Not necessarily. Crucially, the GDPR requires clear instruction about the use of consumer data and how users can control access. Marketers need to align their CMP functionality, language and integration with consent mode to stay within GDPR regulations. It’s important to note that consent mode can only be guaranteed to impact Google products; domains may utilize other tracking tools that violate regional privacy law and are unimproved by consent mode. We recommend working with an experienced digital marketing agency to see on which side of the line your website stands.

Modeling in Google Analytics

With Google Analytics 4, consent mode generates anonymous data to power two of Google’s most important (and underrated) new capabilities: behavioral modeling and conversion modeling. Using machine learning (ML) and data generated by users who consented to cookies, the analytics tool fills in the blanks to provide a fuller picture of all users.

Here’s what both tools can do.

What Is Behavioral Modeling in Google Analytics?

Behavioral modeling estimates core user and session metrics that would otherwise be lost due to non-consenting users. It provides a “best guess” number of users and events for various behavioral dimensions to make your reporting more precise. But it’s not a set-it-and-forget-it solution. It’s only functional when Google’s ML models have adequate data sets; small sites may not feed the algorithm enough data to provide accurate estimates.

To use behavioral modeling, you’ll need to hit:

  • At least 1,000 events per day with at least 7 days of historical data
  • At least 1,000 daily users for at least 28 days

How to Activate Behavioral Modeling in GA4

Behavioral modeling is activated by:

  • Enabling consent mode through the advanced implementation method
  • Reaching the quotas for events per day and daily active users (which takes at least 28 days)

After that, you can view modeled data in GA4 by selecting the blended reporting option if you have admin permissions:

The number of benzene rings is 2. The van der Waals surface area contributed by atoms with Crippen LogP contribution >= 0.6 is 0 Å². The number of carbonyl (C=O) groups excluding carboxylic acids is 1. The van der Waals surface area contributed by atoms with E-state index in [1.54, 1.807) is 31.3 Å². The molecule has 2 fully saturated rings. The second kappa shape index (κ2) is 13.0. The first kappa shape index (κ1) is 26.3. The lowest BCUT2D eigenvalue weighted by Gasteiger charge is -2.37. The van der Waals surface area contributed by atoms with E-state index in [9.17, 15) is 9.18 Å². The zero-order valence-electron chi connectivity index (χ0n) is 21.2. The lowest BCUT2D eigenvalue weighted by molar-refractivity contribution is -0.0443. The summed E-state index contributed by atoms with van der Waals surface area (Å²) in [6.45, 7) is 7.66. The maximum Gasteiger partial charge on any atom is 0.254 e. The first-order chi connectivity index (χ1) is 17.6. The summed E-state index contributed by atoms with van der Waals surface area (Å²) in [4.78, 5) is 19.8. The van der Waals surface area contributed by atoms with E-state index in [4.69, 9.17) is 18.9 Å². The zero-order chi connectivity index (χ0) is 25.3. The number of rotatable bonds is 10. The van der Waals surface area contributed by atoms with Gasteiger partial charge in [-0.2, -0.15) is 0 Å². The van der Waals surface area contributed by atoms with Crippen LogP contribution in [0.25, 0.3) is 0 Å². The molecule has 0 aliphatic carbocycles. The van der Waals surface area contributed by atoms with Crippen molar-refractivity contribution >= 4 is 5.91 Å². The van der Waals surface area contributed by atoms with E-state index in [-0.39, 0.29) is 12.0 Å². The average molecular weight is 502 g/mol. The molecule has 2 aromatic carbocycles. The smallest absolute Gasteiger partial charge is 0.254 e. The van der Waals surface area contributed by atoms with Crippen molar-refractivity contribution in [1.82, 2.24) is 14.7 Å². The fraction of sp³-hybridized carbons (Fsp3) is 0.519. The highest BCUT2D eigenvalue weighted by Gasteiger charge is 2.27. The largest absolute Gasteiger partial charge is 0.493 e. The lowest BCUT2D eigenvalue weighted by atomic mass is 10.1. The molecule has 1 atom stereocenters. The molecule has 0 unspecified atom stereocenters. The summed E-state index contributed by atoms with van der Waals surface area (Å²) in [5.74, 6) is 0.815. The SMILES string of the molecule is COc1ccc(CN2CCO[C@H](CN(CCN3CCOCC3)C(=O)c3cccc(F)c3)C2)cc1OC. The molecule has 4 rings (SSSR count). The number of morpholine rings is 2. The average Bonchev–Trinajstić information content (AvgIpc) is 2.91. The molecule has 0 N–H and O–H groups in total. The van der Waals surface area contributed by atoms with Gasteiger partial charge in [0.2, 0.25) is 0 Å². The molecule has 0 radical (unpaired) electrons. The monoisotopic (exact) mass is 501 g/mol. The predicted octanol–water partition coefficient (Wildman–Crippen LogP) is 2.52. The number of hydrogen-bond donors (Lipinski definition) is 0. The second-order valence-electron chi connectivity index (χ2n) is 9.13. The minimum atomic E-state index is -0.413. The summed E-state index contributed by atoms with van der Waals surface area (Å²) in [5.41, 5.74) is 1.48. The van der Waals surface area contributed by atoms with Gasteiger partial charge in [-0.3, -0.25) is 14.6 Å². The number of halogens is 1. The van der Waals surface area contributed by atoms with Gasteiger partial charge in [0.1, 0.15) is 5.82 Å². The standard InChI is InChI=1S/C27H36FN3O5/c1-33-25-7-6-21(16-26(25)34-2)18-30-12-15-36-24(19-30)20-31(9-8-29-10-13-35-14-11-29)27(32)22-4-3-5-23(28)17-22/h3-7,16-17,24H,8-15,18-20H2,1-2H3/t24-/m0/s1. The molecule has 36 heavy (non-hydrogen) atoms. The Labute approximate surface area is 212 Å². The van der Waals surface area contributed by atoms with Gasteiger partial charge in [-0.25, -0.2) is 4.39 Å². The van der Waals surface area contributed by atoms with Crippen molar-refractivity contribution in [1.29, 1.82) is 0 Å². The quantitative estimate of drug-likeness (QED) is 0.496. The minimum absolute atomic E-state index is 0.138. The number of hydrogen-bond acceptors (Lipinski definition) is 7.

1. Head to the Admin panel in GA4. 
  2. Select “Property” (and make sure you’re in the right one!).
  3. Select “Blended” under Reporting Identity.
  4. Select “Save.”

You can change the Reporting Identity setting anytime. It doesn’t affect data collection, only your view of the data!

What Is Conversion Modeling in Google Analytics?

Modeled conversions from Google Ads have been extended to Google Analytics 4. Like behavioral modeling, conversion modeling identifies user conversion trends to estimate conversion events that aren’t observed due to privacy settings. Modeled conversions provide fuller reporting, which may lead to improved advertising campaign optimizations while maintaining user privacy.

Google’s ML-driven conversion modeling is always on; marketers cannot toggle this feature on and off. Reports that use conversion modeling aren’t distinguishable from those that don’t.

Modeling Is the Future

Data modeling in Google will play an increasingly important role in digital marketing. Browsers like Firefox and Safari have long since abandoned third-party cookies, and when Google Chrome makes the switch, it will put between 85-90% of the search market into the post-cookie world. The result? Data will eventually be classified in two ways:

  • Observed data – Behaviors observed by first-party, on-platform metrics
  • Modeled data – Extrapolated measurement based on data shaped by machine learning

Work with a Model Marketing Agency

Data is our thing. For more than 25 years, Oneupweb has worked with clients across a range of industries to make sense of the numbers and shape marketing strategies. Stay ready for whatever Google and privacy regulators dream up next; connect with our fully integrated team of experts by contacting us here or calling (231) 922-9977.